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News Feature

Originally published in Castine Patriot, May 17, 2012
Penobscot parking lot permits issued, PTF questions answered

by Anne Berleant

School committee members responded to a parent’s concerns over the PTF and heard an update on the parking lot expansion project at their May 14 meeting. Jody Norton stepped in as chairman in the absence of Chairman Jerry Markley; member Jennifer Pert was also absent.

Superintendent Mark Hurvitt reported that a permit application to the Department of Environmental Protection for work on the parking lot project was submitted on May 9. Planning Board and U.S. Army Corps of Engineers have already approved the project.

The project to upgrade and expand the current parking lot was approved by voters around five years ago. At that time, $20,000 was placed in a reserve account, but the project was delayed by needed work on the school’s overboard discharge system.

“The next step is to go out to bid,” said Hurvitt, who will contact the town selectmen to initiate the process.

Mark Gray, a parent of an eighth-grade student, told members that at a recent PTF meeting he was not given an opportunity to fully speak, did not receive answers to questions he raised on the division of funds raised by PTF functions, and was treated rudely by “a couple” of members. Gray’s immediate concern was the funds raised by the April 28 White Elephant yard sale.

“If I can’t speak there, I can speak here,” he said.

Board member Anne Hayes-Grillo, who attended the last PTF meeting, said that the meeting wasn’t a regular meeting and his questions weren’t fully answered because the treasurer was not present. She encouraged him to attend the upcoming May 22 meeting and add any concerns to its agenda.

However, she and principal Allen Cole were able to give Gray answers to his questions.

While Gray said he and other parents of eighth-graders were told by some PTF members that the White Elephant yard sale proceeds would be split 50-50 with the eighth-grade class, to help fund their class trip, this proved to be not entirely accurate.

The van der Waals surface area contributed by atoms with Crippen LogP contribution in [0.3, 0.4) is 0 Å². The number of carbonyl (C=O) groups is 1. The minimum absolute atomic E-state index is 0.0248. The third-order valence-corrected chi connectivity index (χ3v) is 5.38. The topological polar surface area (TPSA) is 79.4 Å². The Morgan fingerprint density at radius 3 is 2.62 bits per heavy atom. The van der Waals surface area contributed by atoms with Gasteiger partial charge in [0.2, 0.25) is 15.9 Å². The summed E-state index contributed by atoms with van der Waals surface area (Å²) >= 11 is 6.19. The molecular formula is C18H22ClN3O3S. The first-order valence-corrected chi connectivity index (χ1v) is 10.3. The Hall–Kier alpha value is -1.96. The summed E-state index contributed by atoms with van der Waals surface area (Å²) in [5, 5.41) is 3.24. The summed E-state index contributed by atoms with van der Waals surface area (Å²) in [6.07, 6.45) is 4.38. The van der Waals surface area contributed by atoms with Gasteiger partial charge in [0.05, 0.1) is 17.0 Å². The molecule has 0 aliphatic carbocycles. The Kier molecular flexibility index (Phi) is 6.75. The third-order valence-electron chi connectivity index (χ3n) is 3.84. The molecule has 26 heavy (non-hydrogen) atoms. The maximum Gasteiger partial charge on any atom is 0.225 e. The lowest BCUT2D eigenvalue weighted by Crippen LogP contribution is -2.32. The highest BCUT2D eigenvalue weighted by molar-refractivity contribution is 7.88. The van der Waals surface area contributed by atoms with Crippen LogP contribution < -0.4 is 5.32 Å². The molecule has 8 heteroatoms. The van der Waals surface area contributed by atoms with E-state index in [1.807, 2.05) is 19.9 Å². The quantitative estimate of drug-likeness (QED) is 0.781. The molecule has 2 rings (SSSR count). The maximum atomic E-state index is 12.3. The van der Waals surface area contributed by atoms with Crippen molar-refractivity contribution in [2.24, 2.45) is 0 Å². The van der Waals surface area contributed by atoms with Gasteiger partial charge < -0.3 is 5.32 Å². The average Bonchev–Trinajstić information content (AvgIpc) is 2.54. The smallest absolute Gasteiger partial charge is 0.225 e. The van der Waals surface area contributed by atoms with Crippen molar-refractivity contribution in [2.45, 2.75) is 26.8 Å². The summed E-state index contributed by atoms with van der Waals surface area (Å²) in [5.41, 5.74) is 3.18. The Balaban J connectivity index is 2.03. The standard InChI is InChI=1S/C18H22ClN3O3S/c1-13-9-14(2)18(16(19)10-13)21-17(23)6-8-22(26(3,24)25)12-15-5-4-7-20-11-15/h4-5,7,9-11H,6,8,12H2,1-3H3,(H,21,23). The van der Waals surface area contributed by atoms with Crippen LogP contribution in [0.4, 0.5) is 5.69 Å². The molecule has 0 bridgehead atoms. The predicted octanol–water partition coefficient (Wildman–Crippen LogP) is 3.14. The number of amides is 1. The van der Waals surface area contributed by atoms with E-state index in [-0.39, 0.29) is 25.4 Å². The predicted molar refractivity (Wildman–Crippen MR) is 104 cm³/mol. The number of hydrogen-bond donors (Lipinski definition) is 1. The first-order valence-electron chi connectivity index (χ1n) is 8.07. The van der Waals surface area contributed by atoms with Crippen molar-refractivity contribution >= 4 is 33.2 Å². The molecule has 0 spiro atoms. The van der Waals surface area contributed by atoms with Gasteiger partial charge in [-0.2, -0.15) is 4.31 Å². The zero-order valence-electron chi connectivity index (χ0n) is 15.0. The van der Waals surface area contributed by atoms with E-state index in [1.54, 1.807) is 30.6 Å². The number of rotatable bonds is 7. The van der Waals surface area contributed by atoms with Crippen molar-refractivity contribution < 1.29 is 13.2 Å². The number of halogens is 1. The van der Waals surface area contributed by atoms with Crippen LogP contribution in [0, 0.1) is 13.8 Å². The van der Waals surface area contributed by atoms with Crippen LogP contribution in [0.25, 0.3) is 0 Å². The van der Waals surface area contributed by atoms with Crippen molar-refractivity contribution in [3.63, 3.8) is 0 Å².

“With money, as it turns out, comes controversy,” Cole said.

Cole said the plan was for the eighth-grade class to get half of sale proceeds up to $500. If more than $500 was raised, they would receive a lower proportion. The total amount raised by the sale was $1,500; it was not stated at the meeting, however, exactly how much of that amount the eighth-grade class was awarded.

“Considering all this miscommunication, shouldn’t there be structure” to the PTF? Gray asked.

Board member Jim Goodman and Hayes-Grillo reported that creating bylaws and a charter would be on the next meeting’s agenda.

“It’s transitioning,” Cole said, because of a resurgence of interest in the organization.

In other news, interviews for a two-day physical education/one-day health teacher are being held on Friday, May 18. A board member was asked to join the hiring committee, comprising Cole, Adams school principal Katie Frothingham and an Adams School teacher. Castine also needs a physical education teacher for two-days per week.

“There’s no obligation to have the same person, but it makes a lot of sense,” said Cole.

Five teachers were unanimously approved for second-year probationary contracts: Darcy Currier, Alyse Volovick, Chandra Bisberg, Susan Varnum (8 percent time) and Martha Brown (20 percent time).

The board also gave unanimous approval to accept the donation of a pitching machine by the PTF, to allow teacher Kelly Hasselbrack’s son to attend the school as a non-resident for as long as she is employed by the school and to the 2012-13 school calendar, with the first student school day set for September 4.

The school committee next meets on Monday, June 11, 6 p.m., at the school.